Legal News - Supreme Court Turns to Ex-Clerks for Unusual Role

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On Jan. 7, Jay Jorgensen took an unusual call from his former boss, Supreme Court Justice Samuel Alito Jr.

Alito's request: Would Jorgensen have time to argue a Supreme Courtcase in April -- a case Jorgensen had never heard of -- for free?

In Greenlaw v. United States,it seems the government had decided that it agreed with plaintiffMichael Greenlaw on the main sentencing-related issue in the case. Sothe Court needed someone else to argue against lawyers for Greenlaw, aMinneapolis drug dealer.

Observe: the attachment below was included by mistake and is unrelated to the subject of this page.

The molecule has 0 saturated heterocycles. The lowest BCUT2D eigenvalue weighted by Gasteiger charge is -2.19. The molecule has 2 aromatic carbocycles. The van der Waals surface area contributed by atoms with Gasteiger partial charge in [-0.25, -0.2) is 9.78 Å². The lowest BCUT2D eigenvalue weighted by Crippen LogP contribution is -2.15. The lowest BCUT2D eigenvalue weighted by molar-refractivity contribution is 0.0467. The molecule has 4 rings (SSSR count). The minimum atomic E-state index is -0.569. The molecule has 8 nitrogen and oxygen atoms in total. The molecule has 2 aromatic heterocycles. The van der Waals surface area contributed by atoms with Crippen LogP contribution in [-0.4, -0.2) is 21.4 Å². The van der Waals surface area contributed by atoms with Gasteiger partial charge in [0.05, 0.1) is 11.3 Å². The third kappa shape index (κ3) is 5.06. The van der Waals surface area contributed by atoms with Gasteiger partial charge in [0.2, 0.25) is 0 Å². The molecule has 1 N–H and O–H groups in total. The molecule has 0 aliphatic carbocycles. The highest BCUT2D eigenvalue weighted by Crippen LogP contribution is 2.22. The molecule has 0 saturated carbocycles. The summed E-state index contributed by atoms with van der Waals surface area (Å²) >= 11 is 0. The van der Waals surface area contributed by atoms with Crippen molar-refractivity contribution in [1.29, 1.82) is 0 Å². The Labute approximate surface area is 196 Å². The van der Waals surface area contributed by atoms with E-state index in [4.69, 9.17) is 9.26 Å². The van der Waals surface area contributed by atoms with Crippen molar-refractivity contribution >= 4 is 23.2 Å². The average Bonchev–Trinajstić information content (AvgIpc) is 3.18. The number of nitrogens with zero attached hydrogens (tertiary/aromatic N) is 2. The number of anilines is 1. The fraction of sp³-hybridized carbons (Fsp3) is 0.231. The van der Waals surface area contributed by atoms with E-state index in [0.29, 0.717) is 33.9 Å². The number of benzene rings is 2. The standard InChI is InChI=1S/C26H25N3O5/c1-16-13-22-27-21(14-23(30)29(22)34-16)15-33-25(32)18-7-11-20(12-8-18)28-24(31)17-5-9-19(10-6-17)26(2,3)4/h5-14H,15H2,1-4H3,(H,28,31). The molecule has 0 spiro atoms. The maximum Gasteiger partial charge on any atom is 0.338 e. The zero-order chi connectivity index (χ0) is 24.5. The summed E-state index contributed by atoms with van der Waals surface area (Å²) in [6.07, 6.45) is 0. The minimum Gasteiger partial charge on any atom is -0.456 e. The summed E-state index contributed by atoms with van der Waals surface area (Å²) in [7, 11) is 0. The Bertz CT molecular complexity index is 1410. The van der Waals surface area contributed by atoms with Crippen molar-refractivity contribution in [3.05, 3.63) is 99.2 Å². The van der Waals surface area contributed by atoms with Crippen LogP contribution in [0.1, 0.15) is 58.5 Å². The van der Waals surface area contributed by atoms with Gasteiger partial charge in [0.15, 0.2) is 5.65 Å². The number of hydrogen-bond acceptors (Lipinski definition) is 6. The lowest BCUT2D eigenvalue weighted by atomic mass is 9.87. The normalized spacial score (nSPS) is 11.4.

Jorgensen, a partner with Sidley Austin, eagerly agreed to theinvitation, and on Tuesday he will make his debut before the highcourt. In doing so, he follows a little-known and rarely availablepathway that has launched the Supreme Court appellate careers ofseveral former high court clerks. Among them: John Roberts Jr., nowchief justice, and Maureen Mahoney, who heads the appellate andconstitutional practice at Latham & Watkins.

Even more rare is the fact that Jorgensen won't be the only lawyerarguing as an appointed counsel under these circumstances on Tuesday.In a separate sentencing case called Irizarry v. United States,Catholic University law professor Peter "Bo" Rutledge, a formerClarence Thomas clerk, will also be appearing as "amicus curiae insupport of the judgment below," as the Court phrases it. This will alsobe Rutledge's first time before the Court.

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